However, more than just providing security, Yarkoni emphasises the need for software to be proactive and minimise the possibility of threats in the first instance. This is something Check Point assuredly delivers, “the industry recognises that preventing, not just detecting, is crucial. Check Point has one platform that gives customers the end-to-end cover they need; they don't have to go anywhere else. That level of threat prevention capability is core to our DNA and across all three product lines.”
In many ways, Check Point’s solutions’ capabilities have actually converged to meet the exact working requirements of contemporary enterprise IT. As more companies embark on their own digital transformation journeys in the wake of COVID-19, the inevitability of unforeseen threats increases, which also makes forming security-based partnerships essential. Healthcare of Ontario Pension Plan (HOOPP) sought out Check Point for this very reason when it was in the process of selecting Microsoft Azure as its cloud provider. “Let's be clear: Azure is a secure cloud, but when you operate in a cloud you need several layers of security and governance to prevent mistakes from becoming risks,” Yarkoni clarifies.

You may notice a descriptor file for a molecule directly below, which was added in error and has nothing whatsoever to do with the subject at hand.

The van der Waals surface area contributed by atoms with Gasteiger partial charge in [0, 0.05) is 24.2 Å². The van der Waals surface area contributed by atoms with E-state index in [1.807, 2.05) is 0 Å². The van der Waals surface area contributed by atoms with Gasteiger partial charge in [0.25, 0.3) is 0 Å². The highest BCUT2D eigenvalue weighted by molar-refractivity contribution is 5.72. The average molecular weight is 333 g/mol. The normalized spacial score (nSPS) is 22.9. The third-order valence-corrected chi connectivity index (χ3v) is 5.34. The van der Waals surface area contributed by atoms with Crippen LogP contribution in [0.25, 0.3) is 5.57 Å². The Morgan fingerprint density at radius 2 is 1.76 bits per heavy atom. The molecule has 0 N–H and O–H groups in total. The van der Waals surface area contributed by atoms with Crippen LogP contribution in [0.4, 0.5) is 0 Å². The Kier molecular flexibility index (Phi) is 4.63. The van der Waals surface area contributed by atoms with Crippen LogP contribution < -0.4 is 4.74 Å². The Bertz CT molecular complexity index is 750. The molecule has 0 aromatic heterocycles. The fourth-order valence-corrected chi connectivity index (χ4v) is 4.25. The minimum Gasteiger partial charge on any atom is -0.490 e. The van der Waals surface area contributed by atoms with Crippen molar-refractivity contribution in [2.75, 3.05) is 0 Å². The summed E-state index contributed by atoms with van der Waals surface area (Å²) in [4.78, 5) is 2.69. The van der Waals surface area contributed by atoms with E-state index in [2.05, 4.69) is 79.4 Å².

The partnership is a distinctly three-way split, with each bringing its own core expertise and competencies. More than that, Check Point, HOOPP and Microsoft are all invested in deepening their understanding of each other at an engineering and developmental level. “Both of our organisations (Check Point and Microsoft) are customer-obsessed: we look at the problem from the eyes of the customer and ask, ‘Are we creating value?’” That kind of focus is proving to be invaluable in the digital era, when the challenges and threats of tomorrow remain unpredictable. In this climate, only the best protected will survive and Check Point is standing by, ready to help.
“HOOPP is an amazing organisation,” concludes Yarkoni. “For us to be successful with a customer and be selected as a partner is actually a badge of honor. It says, ‘We passed a very intense and in-depth inspection by very smart people,’ and for me that’s the best thing about working with organisations like HOOPP.”